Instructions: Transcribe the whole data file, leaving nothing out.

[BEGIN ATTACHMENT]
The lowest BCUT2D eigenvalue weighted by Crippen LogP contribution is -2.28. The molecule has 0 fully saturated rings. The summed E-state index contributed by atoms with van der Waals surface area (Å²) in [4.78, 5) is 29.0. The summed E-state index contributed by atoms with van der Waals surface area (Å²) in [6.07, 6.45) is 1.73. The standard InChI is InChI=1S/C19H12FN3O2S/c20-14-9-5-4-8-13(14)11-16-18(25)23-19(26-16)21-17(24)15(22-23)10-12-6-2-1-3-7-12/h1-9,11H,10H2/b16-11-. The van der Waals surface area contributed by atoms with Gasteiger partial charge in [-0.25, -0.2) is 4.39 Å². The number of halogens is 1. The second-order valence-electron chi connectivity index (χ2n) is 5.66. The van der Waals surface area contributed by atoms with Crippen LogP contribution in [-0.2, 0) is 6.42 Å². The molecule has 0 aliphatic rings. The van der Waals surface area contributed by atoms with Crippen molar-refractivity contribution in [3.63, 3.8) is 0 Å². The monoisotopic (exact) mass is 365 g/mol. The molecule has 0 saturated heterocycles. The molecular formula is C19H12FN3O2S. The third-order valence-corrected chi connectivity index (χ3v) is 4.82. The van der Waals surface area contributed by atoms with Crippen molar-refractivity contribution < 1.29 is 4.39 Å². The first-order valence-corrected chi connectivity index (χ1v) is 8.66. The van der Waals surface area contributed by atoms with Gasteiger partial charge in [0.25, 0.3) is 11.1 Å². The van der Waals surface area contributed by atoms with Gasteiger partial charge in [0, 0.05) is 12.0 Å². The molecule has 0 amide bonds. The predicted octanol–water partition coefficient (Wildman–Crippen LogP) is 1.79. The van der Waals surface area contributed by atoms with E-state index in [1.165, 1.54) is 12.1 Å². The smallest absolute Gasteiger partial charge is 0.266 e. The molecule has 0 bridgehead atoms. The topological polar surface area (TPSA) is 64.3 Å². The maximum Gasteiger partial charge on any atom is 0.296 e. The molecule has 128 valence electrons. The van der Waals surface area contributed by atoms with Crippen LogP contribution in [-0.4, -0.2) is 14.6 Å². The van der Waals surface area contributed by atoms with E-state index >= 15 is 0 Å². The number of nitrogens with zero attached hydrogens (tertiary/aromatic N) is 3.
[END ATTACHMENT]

The lowest BCUT2D eigenvalue weighted by Crippen LogP contribution is -2.28. The molecule has 0 fully saturated rings. The summed E-state index contributed by atoms with van der Waals surface area (Å²) in [4.78, 5) is 29.0. The summed E-state index contributed by atoms with van der Waals surface area (Å²) in [6.07, 6.45) is 1.73. The standard InChI is InChI=1S/C19H12FN3O2S/c20-14-9-5-4-8-13(14)11-16-18(25)23-19(26-16)21-17(24)15(22-23)10-12-6-2-1-3-7-12/h1-9,11H,10H2/b16-11-. The van der Waals surface area contributed by atoms with Gasteiger partial charge in [-0.25, -0.2) is 4.39 Å². The number of halogens is 1. The second-order valence-electron chi connectivity index (χ2n) is 5.66. The van der Waals surface area contributed by atoms with Crippen LogP contribution in [-0.2, 0) is 6.42 Å². The molecule has 0 aliphatic rings. The van der Waals surface area contributed by atoms with Crippen molar-refractivity contribution in [3.63, 3.8) is 0 Å². The monoisotopic (exact) mass is 365 g/mol. The molecule has 0 saturated heterocycles. The molecular formula is C19H12FN3O2S. The third-order valence-corrected chi connectivity index (χ3v) is 4.82. The van der Waals surface area contributed by atoms with Crippen molar-refractivity contribution < 1.29 is 4.39 Å². The first-order valence-corrected chi connectivity index (χ1v) is 8.66. The van der Waals surface area contributed by atoms with Gasteiger partial charge in [0.25, 0.3) is 11.1 Å². The van der Waals surface area contributed by atoms with Gasteiger partial charge in [0, 0.05) is 12.0 Å². The molecule has 0 amide bonds. The predicted octanol–water partition coefficient (Wildman–Crippen LogP) is 1.79. The van der Waals surface area contributed by atoms with E-state index in [1.165, 1.54) is 12.1 Å². The smallest absolute Gasteiger partial charge is 0.266 e. The molecule has 0 bridgehead atoms. The topological polar surface area (TPSA) is 64.3 Å². The maximum Gasteiger partial charge on any atom is 0.296 e. The molecule has 128 valence electrons. The van der Waals surface area contributed by atoms with Crippen LogP contribution in [-0.4, -0.2) is 14.6 Å². The van der Waals surface area contributed by atoms with E-state index >= 15 is 0 Å². The number of nitrogens with zero attached hydrogens (tertiary/aromatic N) is 3.